London’s not a safe place for Father Christmas in a festive slasher from 1980s Britain: RICHARD PHILLIPS-JONES looks at Don’t Open Till Christmas 1984
TITLE: Don’t Open Till Christmas
RELEASED: 19 December 1984
CAST: Edmund Purdom, Alan Lake, Belinda Mayne, Mark Jones, Gerry Sundquist, Kelly Baker, Kevin Lloyd, Wendy Danvers, Caroline Munro
WRITER: Derek Ford
DIRECTOR: Edmund Purdom (additional scenes written and directed by Alan Birkinshaw, credited as Al McGoohan)
Review of Don’t Open Till Christmas 1984
It’s approaching Christmas, and a psychotic killer is at large in London. All the victims have something in common: They are all dressed as Father Christmas.
At New Scotland Yard, Inspector Harris (Purdom) is tasked with tracking down the assailant: Is it busking flautist Cliff (Sundquist), newspaper reporter Giles (Lake), or even the Inspector himself? And, are all of the above who they claim to be?
I apologise if I’ve conjured up an image of an edge-of-the-seat horror-thriller, or if I’ve even given the impression of a half-decent plot that can in any way be followed. No, let me be clear from this point onwards that Don’t Open Till Christmas 1984 is strictly from the low-rent end of the slasher cycle, a somewhat incoherent mess that nonetheless manages to hold the attention through sheer brass neck, and plenty of chucklesome ineptitude.
Originally touted as the debut directorial effort of one-time “most promising new star in Hollywood” Edmund Purdom (see footnote), production was elongated over a period of almost a year-and-a-half: Disagreements between Purdom and the producers, a complete script rewrite, two (or perhaps three) further directors coming in, the recasting of unavailable actors and Purdom’s eventual return to the production all added to the delays.
With all the above in mind, it’s hardly surprising that the film’s grasp of plotting is tenuous to say the least, and it’s hard to tell if the red herrings scattered throughout are intentional or merely the result of hasty reshoots and rewrites. It almost feels like two different films have been stitched together.
The end result is trashy, at times downright sordid, and it would be hard to defend Don’t Open Till Christmas against any accusations of moral reprehensibility at its most excessive. It has plot holes you could drive a tank through (unsurprisingly, given its troubled production) and the music cues (particularly in a sequence shot at London Dungeon) sound like they’ve been spliced together by a drunk wearing boxing gloves.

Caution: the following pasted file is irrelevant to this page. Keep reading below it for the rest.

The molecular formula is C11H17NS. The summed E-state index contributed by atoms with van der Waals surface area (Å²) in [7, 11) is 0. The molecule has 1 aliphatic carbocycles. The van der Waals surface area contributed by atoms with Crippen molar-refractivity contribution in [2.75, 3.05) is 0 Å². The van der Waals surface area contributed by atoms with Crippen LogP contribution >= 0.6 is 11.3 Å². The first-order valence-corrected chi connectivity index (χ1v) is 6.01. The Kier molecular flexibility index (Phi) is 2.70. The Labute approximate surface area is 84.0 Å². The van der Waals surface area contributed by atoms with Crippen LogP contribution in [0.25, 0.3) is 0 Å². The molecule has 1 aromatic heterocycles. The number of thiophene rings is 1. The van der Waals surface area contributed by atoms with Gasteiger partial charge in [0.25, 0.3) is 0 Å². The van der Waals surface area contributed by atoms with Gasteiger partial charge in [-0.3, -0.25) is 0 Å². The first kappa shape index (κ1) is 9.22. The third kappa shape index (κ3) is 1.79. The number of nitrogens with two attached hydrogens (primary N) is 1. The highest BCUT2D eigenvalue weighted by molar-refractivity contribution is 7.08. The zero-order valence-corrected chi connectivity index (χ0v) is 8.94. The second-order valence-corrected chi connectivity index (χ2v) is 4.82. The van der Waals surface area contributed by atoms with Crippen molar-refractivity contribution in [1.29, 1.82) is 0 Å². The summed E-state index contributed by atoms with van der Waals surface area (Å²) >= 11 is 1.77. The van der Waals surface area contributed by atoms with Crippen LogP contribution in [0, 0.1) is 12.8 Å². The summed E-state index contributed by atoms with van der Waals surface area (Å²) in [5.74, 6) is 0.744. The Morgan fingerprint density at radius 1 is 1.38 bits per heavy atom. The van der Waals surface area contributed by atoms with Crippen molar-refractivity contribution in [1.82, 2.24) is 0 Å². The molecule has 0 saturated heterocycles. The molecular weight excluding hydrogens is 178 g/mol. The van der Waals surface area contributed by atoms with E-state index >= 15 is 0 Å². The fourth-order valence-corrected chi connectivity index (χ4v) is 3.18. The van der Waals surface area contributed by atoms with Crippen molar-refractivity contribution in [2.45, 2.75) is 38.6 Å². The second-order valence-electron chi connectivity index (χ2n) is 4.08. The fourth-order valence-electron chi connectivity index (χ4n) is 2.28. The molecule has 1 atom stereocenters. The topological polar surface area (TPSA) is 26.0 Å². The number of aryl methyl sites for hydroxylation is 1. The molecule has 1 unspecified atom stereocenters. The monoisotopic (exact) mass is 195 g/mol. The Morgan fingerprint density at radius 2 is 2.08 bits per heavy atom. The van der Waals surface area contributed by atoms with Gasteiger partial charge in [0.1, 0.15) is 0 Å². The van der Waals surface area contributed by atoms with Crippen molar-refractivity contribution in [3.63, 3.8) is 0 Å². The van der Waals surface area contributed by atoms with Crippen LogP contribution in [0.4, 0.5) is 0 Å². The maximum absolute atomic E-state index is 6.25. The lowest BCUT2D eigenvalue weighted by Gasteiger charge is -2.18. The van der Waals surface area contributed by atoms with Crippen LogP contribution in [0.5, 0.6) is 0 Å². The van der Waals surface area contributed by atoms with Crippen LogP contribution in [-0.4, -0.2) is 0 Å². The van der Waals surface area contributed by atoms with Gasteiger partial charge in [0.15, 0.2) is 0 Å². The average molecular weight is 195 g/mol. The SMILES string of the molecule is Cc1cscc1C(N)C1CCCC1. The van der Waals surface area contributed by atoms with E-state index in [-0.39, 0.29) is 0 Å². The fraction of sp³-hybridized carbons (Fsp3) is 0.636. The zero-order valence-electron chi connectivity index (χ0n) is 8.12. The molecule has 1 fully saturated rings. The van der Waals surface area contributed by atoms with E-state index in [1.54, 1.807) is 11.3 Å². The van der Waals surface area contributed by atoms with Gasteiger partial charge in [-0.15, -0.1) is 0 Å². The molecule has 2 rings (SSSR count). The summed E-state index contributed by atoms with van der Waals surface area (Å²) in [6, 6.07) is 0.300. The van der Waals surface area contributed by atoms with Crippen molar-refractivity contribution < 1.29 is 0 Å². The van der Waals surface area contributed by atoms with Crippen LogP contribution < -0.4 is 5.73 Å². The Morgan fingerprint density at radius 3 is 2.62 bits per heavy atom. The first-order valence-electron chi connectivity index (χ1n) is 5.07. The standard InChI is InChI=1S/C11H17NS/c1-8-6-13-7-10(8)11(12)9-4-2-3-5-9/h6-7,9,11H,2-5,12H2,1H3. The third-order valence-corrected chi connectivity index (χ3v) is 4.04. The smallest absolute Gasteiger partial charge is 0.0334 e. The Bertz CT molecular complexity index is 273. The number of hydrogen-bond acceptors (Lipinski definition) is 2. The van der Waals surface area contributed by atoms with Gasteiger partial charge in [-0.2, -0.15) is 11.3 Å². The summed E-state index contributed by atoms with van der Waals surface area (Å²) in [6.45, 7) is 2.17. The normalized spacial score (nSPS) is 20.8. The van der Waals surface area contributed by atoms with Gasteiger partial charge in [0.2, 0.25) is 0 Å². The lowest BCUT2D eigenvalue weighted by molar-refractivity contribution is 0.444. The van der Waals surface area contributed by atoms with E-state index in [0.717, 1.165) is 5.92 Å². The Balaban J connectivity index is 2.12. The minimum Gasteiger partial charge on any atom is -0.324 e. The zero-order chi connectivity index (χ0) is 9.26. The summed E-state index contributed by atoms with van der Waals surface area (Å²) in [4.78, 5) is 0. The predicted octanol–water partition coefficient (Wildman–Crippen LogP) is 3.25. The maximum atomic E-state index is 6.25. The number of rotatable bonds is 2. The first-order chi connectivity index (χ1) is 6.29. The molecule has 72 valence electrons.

And yet, whilst it may be a piece of utter crap, everyone involved (and it appears quite a few people mucked in along the way) seems perfectly aware that they’re making a piece of utter crap. Its gratuitous violence is presented in such a ridiculous manner that you’re more likely to be laughing in a “can’t believe they just did that” way than being offended.
There’s also a sense of almost guerrilla filmmaking (did they really have permission to shoot outside New Scotland Yard?) that you can’t help but admire, of everyone trying, against all odds, just to get the damn film in the can.
The methods of bumping off the unfortunate Santas are certainly original: One is slayed at a seedy peepshow, another is impaled at a family Christmas bash, there’s a death by chestnut-roasting stall (I kid you not), and as for the poor fella slain at a urinal… well, I’ll let you use your imagination. The most bizarre killing is perhaps the Santa who, being pursued by the killer, ridiculously manages to run into a theatre where none other than Caroline Munro (playing herself) is performing a pop ditty, with the erstwhile Father Christmas’ death bringing an abrupt end to the performance.
For those who can take it, and if taken with a very large pinch of salt, Don’t Open Till Christmas is an absolute festive hoot, occasionally even for the right reasons.
Don’t Open Till Christmas Trivia Points
- Coming as the Video Recordings Act was being enforced, with Video Nasties mania rife in the media, it’s perhaps surprising that Don’t Open Till Christmas 1984 was able to get a UK release at all but, after around two-and-a-half minutes of cuts it appeared on video. At the time of writing, it has never appeared here in its original uncut form.
- Following the death of wife Diana Dors, Alan Lake had taken his own life by the time the film was finally released.
- The video cover rather cheekily declares the film to be “from the makers of Friday The 13th”. It may be that, either accidentally or intentionally, the distributor was confusing the name of that franchise’s sometime director (Steve Miner) with this film’s co-producer (Steve Minasian). Since the same trick was pulled with the same team’s Slaughter High (1986), I’m inclined to think it was no accident.
- Despite getting second-billing on the UK video cover, Caroline Munro appears for around two-and-a-half minutes. The song performed (perhaps titled Warrior Of Love?) remains unreleased.
FOOTNOTE: The quote comes from a 1954 New York Times piece, when Hertfordshire-born Purdom seemed on course for mega stardom, having replaced Mario Lanza in The Student Prince (miming to Lanza’s singing voice) and Marlon Brando in The Egyptian that same year. After a trio of flops followed, the actor parted ways with MGM and before long he was working extensively in Italy.
As that nation moved towards its Giallo and horror cycles, Purdom could be found in the likes of Luigi Bazzoni’s The Fifth Cord (1971), Jess Franco’s The Sinister Eyes of Dr. Orloff (1974), video nasty Absurd (aka Rosso Sangue, 1981) and the bonkers slasher Pieces (1982), where he linked up with Don’t Open Till Christmas producers Dick Randall and Steve Minasian.
Purdom passed away in 2009, ending a life eventful enough to fill a book (and indeed there is one: Hollywood Garage, written by daughter and journalist Lilan Purdom).
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